Article published on Dow Jones News Fund site.
PRINCETON, N.J. (Jan. 29, 2016) — Nick Ferentinos, 1994 National High School Journalism Teacher of the Year, is being remembered as a passionate spokesman for scholastic journalism by the Dow Jones News Fund.
He died Jan. 25 after a valiant battle with cancer. He is remembered as a passionate spokesman, long-time high school media adviser, First Amendment proponent, and mentor to other journalism educators.
Ferentinos advised The Epitaph student newspaper at Homestead High School in Cupertino, California, for 18 years. During his tenure as adviser he and his students received several prestigious awards and accolades, including eight Pacemakers from the National Scholastic Press Association and eight Gold Crowns from the Columbia Scholastic Press Association.
In 1988, The Epitaph received the Freedom Award from the Student Press Law Center for its publication of a story about a student who was HIV-positive. Only hours after the Supreme Court handed down the Hazelwood ruling, the Epitaph staff faced down attempts to censor the story because California legislation superseded the high court’s decision.
Ferentinos was a past president of the Columbia Scholastic Press Advisers Association and earned its Gold Key. He was also active with the Journalism Education Association, serving as a lead mentor in its mentorship program for new media advisers. He used a Fulbright grant to teach scholastic journalism throughout New Zealand in the summer of 1993.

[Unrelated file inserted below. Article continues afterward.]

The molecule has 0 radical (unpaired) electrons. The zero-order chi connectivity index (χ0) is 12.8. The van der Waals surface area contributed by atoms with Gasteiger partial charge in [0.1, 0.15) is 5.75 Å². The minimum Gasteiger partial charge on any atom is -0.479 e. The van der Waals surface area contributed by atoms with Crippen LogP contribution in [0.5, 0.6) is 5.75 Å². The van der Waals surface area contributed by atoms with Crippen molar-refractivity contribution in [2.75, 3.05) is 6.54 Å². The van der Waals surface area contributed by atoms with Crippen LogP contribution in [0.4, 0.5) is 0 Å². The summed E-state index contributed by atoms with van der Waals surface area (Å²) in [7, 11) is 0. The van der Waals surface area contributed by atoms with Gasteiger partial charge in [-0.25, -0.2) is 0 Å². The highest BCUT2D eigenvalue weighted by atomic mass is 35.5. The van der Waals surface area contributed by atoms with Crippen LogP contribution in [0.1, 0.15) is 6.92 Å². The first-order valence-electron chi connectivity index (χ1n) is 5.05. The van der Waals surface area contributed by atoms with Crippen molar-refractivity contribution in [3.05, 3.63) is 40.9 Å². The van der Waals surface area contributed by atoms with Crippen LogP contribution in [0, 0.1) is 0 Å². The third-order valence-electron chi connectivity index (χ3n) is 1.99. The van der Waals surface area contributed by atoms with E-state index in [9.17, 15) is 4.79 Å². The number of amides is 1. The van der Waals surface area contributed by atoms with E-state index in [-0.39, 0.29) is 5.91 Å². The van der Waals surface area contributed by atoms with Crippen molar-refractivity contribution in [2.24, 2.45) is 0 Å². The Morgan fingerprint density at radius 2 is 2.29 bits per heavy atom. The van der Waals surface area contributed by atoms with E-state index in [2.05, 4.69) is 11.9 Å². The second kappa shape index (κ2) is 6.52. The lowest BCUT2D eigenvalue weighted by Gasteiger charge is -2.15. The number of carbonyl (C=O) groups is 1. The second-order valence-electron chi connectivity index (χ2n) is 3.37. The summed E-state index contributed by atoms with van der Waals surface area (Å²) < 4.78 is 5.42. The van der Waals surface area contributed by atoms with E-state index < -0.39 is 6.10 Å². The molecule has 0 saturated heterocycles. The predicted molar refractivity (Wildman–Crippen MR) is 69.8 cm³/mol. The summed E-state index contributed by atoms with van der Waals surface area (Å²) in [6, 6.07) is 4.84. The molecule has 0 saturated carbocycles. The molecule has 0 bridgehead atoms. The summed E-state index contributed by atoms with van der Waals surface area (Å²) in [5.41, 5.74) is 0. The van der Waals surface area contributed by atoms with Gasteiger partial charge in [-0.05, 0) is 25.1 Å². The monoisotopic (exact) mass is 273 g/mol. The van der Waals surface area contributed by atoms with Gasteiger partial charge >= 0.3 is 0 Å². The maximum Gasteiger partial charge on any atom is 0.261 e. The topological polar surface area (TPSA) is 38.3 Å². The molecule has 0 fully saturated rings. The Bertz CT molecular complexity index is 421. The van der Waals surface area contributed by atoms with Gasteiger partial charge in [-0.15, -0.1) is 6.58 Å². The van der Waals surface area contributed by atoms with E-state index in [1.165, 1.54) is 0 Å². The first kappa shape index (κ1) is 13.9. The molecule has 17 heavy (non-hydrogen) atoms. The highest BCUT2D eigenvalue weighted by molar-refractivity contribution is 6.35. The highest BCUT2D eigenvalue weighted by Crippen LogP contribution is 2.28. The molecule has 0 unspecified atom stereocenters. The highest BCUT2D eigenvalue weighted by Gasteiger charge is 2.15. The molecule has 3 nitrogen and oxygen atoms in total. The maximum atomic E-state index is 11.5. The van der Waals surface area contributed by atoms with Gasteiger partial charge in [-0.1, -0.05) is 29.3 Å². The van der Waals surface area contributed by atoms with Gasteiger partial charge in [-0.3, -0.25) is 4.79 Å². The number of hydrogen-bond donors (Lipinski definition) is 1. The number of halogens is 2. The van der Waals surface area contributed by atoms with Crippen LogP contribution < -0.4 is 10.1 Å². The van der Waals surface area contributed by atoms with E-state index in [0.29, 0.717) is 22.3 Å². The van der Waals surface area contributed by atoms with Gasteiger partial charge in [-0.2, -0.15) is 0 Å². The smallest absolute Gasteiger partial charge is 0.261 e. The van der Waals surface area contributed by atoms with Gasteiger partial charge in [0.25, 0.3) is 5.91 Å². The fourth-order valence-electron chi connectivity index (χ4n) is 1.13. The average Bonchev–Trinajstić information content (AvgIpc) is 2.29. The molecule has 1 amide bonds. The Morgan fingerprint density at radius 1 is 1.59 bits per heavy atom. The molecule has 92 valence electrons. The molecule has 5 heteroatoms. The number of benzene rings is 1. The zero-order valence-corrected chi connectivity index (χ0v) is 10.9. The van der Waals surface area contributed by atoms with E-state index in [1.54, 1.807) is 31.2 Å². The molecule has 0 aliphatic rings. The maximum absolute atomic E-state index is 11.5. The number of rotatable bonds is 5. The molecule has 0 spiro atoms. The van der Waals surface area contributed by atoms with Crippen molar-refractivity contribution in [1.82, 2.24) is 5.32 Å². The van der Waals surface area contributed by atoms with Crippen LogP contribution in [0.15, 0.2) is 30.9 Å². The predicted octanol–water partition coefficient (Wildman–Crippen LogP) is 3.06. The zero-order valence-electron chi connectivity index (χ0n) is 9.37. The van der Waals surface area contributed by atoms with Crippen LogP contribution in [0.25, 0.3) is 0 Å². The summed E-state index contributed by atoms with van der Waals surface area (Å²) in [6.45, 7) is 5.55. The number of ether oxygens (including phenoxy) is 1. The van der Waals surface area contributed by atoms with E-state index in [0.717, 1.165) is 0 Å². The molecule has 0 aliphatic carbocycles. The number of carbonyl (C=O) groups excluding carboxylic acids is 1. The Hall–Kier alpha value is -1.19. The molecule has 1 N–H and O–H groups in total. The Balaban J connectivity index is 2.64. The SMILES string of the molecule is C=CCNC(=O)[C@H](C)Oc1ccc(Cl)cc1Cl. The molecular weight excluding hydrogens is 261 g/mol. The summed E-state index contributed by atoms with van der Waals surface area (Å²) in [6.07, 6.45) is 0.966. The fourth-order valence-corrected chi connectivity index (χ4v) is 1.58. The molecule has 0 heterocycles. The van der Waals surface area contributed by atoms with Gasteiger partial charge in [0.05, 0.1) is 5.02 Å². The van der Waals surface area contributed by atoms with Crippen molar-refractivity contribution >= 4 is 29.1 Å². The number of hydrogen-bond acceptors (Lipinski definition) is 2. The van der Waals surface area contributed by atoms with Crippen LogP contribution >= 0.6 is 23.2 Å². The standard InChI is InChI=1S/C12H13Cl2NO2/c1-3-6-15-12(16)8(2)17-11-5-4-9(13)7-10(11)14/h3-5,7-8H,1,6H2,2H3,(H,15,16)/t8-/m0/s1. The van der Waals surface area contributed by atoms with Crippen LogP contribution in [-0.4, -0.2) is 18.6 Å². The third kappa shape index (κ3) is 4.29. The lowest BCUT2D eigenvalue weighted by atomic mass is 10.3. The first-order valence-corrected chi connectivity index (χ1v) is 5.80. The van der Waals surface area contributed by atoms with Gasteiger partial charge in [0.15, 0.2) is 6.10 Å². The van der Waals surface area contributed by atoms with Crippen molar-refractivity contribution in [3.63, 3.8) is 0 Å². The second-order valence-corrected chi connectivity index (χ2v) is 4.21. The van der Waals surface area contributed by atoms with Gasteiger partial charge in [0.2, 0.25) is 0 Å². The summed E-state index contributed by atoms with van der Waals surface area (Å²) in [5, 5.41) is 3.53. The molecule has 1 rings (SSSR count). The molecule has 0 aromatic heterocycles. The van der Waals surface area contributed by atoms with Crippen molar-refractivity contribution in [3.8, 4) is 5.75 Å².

In accepting the Teacher of the Year award, Ferentinos made these prescient remarks to his colleagues, “We need to have an on-going conversation with the working press. We have to convince those in professional journalism they have a stake in our future. We face the same threats of a diminished readership that the professionals are battling. We have to convince them that we’re all in this together.”
He spoke persuasively the following year at the American Society of News Editors convention in Washington, D.C., where he squared off against some who said most high school journalists weren’t the same caliber as his students. John Seigenthaler and other respected editors joined Nick’s call for the defense of scholastic journalism.
Linda Shockley, managing director of the News Fund, said, “Nick Ferentinos embodied the transformative power of scholastic media – in changing students, their schools and the larger community. He was a master teacher who was tremendously generous both professionally and personally.”
Read the tribute in the San Jose Mercury News, “Students band together to share a final gift with beloved former teacher” to learn more about Ferentinos’ legacy.
He is survived by his wife Dina, his brother and sister-in-law, nieces, nephews and a legion of friends and former students.
Contributions can be made in his memory to the Nick Ferentinos Scholarship Fund. The scholarship was created by Homestead High School staff, former colleagues, friends and past students after Ferentinos was diagnosed with stage 4 lung cancer last spring. Scholarships are granted to students who have demonstrated strong mentoring abilities and have shown exemplary performance in journalism, English or, American Studies or who plan to pursue a career in journalism or teaching.